This brief summarizes the Great Recession’s impact on public employment and the public sector job losses driven by the COVID-19 pandemic in 2020. Our analysis points to the importance of focusing on the public sector as policymakers respond to the COVID-19 crisis.
Policy Research Specialist
Future of Work & Workers
Area of Expertise
Public finance and fiscal policy
Economic and workforce development
Public sector work and workers
Sara Hinkley is a specialist in the low-wage work program, where she focuses on technology and the public sector.
Sara has an extensive research background in labor, workforce, and economic development policy in California and nationally. She has worked for the California Labor Federation, Justice for Janitors, and Good Jobs First developing policies to improve opportunities for low-income people. She was a postdoctoral scholar at the Labor Center and is former Associate Director of IRLE. Sara has provided research consultation for the Institute of Urban and Regional Development, the Goldman School of Public Policy, the Center for Community Innovation, the County of Los Angeles, and Inclusive Economics.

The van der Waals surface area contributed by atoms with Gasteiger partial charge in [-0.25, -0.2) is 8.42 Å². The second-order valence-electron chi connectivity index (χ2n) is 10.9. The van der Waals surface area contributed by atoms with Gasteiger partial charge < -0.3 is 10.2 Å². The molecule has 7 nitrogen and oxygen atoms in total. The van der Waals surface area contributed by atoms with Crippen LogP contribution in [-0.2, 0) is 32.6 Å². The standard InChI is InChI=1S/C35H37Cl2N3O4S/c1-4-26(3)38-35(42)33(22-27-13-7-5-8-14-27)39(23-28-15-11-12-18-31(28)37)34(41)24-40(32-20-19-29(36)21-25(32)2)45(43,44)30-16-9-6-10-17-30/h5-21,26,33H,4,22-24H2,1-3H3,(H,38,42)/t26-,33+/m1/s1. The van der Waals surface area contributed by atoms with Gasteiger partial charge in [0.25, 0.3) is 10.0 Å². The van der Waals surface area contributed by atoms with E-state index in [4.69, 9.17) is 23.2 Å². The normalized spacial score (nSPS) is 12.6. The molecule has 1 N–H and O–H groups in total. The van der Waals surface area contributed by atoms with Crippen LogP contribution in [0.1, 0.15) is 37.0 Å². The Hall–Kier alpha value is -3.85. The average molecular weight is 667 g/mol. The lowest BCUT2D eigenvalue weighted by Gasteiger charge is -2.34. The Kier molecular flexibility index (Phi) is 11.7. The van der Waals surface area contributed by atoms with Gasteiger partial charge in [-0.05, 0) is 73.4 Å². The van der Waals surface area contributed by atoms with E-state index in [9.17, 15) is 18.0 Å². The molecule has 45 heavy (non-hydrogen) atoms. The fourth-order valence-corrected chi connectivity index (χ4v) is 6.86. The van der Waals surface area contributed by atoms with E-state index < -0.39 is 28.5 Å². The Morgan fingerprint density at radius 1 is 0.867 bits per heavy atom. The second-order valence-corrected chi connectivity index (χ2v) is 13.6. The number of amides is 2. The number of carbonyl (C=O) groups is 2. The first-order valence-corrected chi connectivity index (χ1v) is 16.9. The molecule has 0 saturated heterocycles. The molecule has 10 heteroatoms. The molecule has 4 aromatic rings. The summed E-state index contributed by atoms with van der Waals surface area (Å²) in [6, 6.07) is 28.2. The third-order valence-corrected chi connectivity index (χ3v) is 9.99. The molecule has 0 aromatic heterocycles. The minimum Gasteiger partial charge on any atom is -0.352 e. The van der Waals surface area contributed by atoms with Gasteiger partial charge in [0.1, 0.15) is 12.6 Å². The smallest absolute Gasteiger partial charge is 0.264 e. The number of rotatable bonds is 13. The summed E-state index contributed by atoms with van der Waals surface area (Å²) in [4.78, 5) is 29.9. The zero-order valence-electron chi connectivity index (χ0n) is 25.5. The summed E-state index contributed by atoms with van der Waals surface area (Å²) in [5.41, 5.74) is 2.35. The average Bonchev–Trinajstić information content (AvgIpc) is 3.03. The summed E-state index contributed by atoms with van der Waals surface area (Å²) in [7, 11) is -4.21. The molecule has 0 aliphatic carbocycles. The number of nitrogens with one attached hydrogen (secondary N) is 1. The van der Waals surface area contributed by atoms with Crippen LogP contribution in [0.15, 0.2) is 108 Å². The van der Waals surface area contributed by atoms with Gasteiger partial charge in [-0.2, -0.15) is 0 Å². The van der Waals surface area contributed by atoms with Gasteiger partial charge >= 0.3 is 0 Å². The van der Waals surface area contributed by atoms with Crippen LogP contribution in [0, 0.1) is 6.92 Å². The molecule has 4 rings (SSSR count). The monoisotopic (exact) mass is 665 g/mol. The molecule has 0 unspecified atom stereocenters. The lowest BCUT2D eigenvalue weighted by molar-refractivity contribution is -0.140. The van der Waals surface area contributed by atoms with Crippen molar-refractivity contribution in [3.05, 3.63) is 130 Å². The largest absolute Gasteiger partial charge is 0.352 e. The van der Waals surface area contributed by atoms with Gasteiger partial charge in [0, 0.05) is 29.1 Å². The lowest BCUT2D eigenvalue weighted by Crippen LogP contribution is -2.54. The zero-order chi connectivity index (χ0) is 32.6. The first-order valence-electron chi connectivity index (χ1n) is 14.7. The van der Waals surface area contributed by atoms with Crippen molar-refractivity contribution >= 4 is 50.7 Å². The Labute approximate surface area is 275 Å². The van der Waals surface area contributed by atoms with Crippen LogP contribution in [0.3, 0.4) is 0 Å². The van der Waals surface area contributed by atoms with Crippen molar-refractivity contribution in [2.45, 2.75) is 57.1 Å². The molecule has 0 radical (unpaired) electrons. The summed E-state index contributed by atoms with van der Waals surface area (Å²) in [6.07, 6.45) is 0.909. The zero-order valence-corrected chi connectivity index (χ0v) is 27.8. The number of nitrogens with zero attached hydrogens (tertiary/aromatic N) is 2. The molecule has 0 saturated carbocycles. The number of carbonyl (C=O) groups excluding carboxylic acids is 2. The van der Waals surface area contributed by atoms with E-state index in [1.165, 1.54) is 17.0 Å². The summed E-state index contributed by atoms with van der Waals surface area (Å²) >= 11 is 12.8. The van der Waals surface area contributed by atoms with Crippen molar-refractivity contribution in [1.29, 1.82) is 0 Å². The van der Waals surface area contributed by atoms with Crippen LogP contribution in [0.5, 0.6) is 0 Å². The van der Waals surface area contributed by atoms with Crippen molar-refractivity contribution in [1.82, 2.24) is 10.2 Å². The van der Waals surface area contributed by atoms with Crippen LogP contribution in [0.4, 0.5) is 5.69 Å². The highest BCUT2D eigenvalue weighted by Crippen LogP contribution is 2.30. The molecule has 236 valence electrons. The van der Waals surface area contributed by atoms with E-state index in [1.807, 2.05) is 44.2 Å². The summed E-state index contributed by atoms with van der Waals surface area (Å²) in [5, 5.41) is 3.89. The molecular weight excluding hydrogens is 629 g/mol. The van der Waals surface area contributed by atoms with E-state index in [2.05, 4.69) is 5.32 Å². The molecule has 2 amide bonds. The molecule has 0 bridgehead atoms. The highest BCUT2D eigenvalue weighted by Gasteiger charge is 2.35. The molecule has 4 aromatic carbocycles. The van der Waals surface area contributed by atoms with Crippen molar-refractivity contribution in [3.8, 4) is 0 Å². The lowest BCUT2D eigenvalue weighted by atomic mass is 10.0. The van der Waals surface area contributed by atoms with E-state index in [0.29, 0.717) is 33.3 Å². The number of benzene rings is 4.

Sara is also a lecturer in City and Regional Planning at UC Berkeley, where she teaches courses in Economic Analysis and Community and Economic Development.
Sara holds a Ph.D. in city and regional planning from UC Berkeley, a Masters in Regional Planning from UNC Chapel Hill, and a B.A. from Amherst College.
Learn more about Sara on her personal website.
In this post we examine the likely impacts of the pandemic on local budgets, the factors still unknown, and the principles that must guide California’s response to this ongoing crisis.
Although the short-term effect of today’s decision is to throw 17 million public sector workers into uncertainty, it is also possible that Janus v. AFSCME will serve as a turning point for both a reinvigorated politics of labor and a revitalized conversation about the importance of the public sector to our social compact. Both our economy and our democracy depend on what happens next.
Race to the Bottom: How Low‐Road Subcontracting Affects Working Conditions in California’s Property Services Industry
As economic inequality takes center stage in the public debate, policymakers are increasingly asking whether subcontracting has contributed to the problem of low-wage work.
“One of the shortcoming around the whole conversation around job creation is that we don’t often go back and look to see how accurate the models actually were,” said Hinkley of UC Berkeley.
“Disasters, including pandemics, are often times when there’s an opening for privatization. Sometimes, the public sector can’t really adapt because it’s required to serve everybody,” says Dr. Hinkley.